Pumpkin crop overcomes 2015 shortfall

Rains spawned diseases that slashed expected yields

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Halloween enthusiasts need not take fright over the state of this year’s U.S. pumpkin crop. Supplies of the orange-yellow fruit are much more plentiful than last year, easing concerns of a possible shortage for carving jack-o’-lanterns and buying filling for pumpkin pies.

U.S. store supplies of canned pumpkin have almost overcome the effects of last year’s shortage, which was caused by damage to crops from heavy rains in parts of the Midwest.

“We’re rebuilding our inventory right now and as soon as we have enough pumpkin canned we’ll begin releasing the 2016 Libby’s pumpkin to our retail partners,” said Roz O’Hearn, spokeswoman for Libby’s, supplier of more than 80 percent of U.S. canned pumpkin. “So by end of the month, the 2015 shortage will be behind us.”

For Illinois farmer Mark Berg, who grows roughly 120 acres of pumpkins for Libby’s, 2016 promises to be a pumpkin-Palooza.

Berg has just wrapped up his harvest ahead of schedule, averaging 30 tons of pumpkins per acre, well above his historical average of 25 tons and worth about $500 per acre.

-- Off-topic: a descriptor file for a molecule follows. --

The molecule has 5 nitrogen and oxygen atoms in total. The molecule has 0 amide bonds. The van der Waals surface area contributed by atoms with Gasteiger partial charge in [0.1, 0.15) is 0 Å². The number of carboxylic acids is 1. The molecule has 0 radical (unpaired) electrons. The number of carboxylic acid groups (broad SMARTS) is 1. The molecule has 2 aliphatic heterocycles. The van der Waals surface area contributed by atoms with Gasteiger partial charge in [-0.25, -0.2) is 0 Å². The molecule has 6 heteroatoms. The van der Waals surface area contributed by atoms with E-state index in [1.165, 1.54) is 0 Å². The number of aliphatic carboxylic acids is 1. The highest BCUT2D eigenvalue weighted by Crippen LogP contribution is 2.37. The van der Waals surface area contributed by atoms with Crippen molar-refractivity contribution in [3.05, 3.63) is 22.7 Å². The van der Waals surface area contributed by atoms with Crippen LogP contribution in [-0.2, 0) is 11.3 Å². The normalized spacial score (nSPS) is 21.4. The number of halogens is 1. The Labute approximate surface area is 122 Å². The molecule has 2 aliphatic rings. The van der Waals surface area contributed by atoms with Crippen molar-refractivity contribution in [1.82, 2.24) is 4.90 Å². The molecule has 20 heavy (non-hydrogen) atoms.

Last year, he harvested just two to three tons per acre and revenue fell short of $100 per acre.

“You have to take the good with the bad. This year we’re fortunate,” said Berg, attributing his good fortune to sufficient rains and above-average heat this summer.

Last year’s U.S. pumpkin harvest totaled 754 million pounds valued at $90 million, the smallest crop since the U.S. Department of Agriculture began tracking the sector in 2000.

Illinois, which typically produces about 90 percent of the United States’ canned or processed pumpkins, last year harvested only 318 million pounds of pumpkin worth $12 million, according to USDA.

University of Illinois plant pathologist Mohammad Babadoost said this year, Illinois’ average pumpkin yields could be above 22 tons per acre.

But with the harvest possibly stretching into November and vulnerable to weather, Babadoost remains cautious after heavy rains in 2015 spawned various diseases that robbed Illinois producers of nearly half their expected yield.

Harvesting for Libby’s, a unit of Swiss-based Nestle SA, started last month.

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